The Look 785 Huez RS Disc is a wonderful, elegant bike that supplies a high-quality ride experience and the top model is equipped with arguably the best disc groupset there is. However, it is at its awesome best as a pure climbing bike in the original, lighter rim-brake version.
Very light for a disc bike
Heavy for a climbing bike
The original Look 785 Huez RS was the French brand's first dedicated climbing bike and it was launched on top of its namesake mountain, Alpe d’Huez, just before the 2017 Tour de France. There was so much interest in it that Look ran out of demo bikes for foreign journalists to test and I instead grovelled up the 21 famous hairpins – twice – on a spare 765, Look’s entry-level sportive bike, which weighed at least 2kg more than the 5.9kg 785 Huez RS.
However, I did get to test the Look 785 Huez RS in the UK later that year, and to make up for it I did multiple ascents of Box Hill (which fortunately has only a seventh the number of hairpins) and relished every single one.
With its 730g frame, SRAM eTap groupset and Corima 32 MCC S+ wheels it absolutely flew.
Now Look has reeingineered the 785 for disc brakes – although the rim-brake bike is still in the range. Its rationale is that disc brakes will now enable you to perform safely on both slopes of the hill. With the frame and fork beefed up slightly and built up with the SRAM Red eTap HRD groupset (11-speed version – our test took place before the new 12-speed groupset was launched) the all-up figure has crept up to 7kg for this, the top-of-the-range model. Does that matter?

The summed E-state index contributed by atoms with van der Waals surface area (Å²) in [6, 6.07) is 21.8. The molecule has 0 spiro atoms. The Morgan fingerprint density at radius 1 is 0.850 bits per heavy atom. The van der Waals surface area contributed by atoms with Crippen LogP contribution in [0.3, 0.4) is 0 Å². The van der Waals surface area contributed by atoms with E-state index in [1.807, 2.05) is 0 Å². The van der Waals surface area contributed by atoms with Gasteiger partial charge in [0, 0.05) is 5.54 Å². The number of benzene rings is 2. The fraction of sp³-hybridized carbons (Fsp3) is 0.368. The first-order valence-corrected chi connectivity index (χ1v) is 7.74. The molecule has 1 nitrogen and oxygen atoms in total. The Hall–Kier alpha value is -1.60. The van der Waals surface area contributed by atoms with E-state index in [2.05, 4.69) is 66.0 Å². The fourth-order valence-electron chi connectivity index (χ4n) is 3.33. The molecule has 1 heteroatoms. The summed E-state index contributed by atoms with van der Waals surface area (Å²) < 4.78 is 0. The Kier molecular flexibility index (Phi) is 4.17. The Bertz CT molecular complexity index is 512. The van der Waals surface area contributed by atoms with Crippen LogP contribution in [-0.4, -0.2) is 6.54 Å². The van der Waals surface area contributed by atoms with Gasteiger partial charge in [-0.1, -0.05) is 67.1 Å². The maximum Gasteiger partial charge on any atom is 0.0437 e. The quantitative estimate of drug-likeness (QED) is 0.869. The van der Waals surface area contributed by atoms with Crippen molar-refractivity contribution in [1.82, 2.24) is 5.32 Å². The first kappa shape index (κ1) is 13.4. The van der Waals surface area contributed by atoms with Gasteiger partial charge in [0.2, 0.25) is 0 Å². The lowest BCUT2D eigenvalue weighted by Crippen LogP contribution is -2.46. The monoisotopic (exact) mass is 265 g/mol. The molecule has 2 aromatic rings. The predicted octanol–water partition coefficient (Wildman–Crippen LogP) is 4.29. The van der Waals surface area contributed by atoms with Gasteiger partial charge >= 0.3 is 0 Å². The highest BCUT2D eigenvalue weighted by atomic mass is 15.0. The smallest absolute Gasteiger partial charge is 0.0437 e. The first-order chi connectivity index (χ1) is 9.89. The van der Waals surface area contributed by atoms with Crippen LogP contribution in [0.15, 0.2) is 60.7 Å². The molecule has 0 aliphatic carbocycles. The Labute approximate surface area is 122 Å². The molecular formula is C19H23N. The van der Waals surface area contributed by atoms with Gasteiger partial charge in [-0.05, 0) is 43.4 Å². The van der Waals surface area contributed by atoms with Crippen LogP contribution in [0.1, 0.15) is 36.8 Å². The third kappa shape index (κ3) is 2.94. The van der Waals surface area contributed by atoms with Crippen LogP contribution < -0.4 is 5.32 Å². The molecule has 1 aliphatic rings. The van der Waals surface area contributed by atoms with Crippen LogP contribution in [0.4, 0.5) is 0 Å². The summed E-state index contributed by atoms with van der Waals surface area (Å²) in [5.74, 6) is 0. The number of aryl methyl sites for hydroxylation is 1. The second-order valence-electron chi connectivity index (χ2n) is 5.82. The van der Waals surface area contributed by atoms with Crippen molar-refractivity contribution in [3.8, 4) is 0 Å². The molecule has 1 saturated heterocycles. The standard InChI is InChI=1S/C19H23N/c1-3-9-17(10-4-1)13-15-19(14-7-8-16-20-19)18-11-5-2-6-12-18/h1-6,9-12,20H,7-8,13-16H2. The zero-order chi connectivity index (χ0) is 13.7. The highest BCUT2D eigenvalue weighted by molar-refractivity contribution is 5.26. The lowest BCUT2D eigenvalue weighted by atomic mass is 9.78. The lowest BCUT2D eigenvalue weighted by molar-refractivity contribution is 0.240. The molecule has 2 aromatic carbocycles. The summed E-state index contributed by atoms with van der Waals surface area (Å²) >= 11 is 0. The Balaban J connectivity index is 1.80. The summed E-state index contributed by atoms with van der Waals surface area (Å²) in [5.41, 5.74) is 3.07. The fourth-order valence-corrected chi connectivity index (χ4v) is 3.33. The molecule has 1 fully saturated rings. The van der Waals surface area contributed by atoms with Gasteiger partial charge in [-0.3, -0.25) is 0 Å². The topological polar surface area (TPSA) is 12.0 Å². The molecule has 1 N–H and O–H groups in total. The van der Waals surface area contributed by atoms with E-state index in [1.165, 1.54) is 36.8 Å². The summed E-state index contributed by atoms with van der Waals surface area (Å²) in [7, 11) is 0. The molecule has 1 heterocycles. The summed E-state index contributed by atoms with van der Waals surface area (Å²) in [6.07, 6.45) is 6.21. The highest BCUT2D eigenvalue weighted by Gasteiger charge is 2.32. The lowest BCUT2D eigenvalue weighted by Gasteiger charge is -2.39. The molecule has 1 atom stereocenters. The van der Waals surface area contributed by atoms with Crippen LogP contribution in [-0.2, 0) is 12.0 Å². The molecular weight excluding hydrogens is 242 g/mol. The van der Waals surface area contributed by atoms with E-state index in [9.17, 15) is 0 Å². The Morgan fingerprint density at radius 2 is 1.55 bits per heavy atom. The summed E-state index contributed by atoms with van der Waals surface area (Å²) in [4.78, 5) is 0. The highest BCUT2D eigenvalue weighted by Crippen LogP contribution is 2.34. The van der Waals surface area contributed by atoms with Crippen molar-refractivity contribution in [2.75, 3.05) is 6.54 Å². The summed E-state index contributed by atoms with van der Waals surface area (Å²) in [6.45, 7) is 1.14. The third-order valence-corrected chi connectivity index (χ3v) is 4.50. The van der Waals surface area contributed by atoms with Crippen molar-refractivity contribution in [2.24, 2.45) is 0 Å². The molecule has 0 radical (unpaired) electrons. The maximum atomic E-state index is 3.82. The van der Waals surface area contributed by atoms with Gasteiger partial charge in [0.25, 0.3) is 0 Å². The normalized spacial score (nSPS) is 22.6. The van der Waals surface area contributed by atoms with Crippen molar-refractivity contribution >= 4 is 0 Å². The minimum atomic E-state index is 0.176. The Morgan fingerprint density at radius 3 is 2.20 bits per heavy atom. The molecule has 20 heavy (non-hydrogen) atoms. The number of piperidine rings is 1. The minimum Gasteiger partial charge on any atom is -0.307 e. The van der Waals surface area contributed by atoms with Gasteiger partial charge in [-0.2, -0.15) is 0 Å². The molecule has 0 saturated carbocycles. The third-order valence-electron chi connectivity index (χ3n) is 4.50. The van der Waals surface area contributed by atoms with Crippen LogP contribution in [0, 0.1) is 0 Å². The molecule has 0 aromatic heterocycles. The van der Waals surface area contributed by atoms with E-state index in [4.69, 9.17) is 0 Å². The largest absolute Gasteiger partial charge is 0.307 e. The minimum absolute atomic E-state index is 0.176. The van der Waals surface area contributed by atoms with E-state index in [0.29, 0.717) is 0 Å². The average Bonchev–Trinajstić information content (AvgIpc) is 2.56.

Well, the ride quality is as sublime as before. It is incredibly comfortable and incredibly springy – as if potential energy has been trapped between the nano-layers of ultra-high-modulus carbon, of which five different types are used.
OK, it’s not 5.9kg any more but the Look 785 Huez RS Disc still feels wonderfully light, especially for a disc-brake bike. Giving it a nudge on another local uphill Strava segment I got my fastest time out of 143 previous attempts.
The frame is relatively traditional looking compared to some of Look's more radical creations of the past but up close there's lot of clever stuff: Look's Zed2 crankset is an innovative single-piece construction that fits into a proprietary 65mm BB shell. It also features a three-lobed nut that can be rotated to achieve 170mm, 172.5mm or 175mm crank lengths.
Look aimed the 785 at everyday riders as well as the Fortuneo pro team it sponsored at the time of the launch, so with this in mind it has the classic 73° ‘parallel’ geometry (size medium) and supplies perfectly balanced handling on the downhills.
But disc brakes v rim brakes is cycling’s Brexit debate (except far more serious, obviously) and although I count myself as a rim-mainer, if you’ll forgive the terrible pun, unlike Parliament I can still be persuaded by a good disc argument and I don’t see one here. Other brands have aero bikes with discs that are closer to the UCI’s weight limit – the 2019 S-Works Venge weighs 6.9kg for example – so since the 785 doesn’t have any aero credentials at all it needs to stay super-light if it's to stake its claim as one of the world’s best climbing bikes.
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Simon Smythe is Cycling Weekly's senior tech writer and has been in various roles at CW since 2003. His first job was as a sub editor following an MA in online journalism.
In his cycling career Simon has mostly focused on time trialling with a national medal, a few open wins and his club's 30-mile record in his palmares. These days he spends a bit more time testing road bikes, or on a tandem doing the school run with his younger son.
What's in the stable? There's a Colnago Master Olympic, a Hotta TT700, an ex-Castorama lo-pro that was ridden in the 1993 Tour de France, a Pinarello Montello, an Independent Fabrication Club Racer, a Mercian Classic fixed winter bike and a renovated Roberts with a modern Campag groupset.
And the vital statistics:
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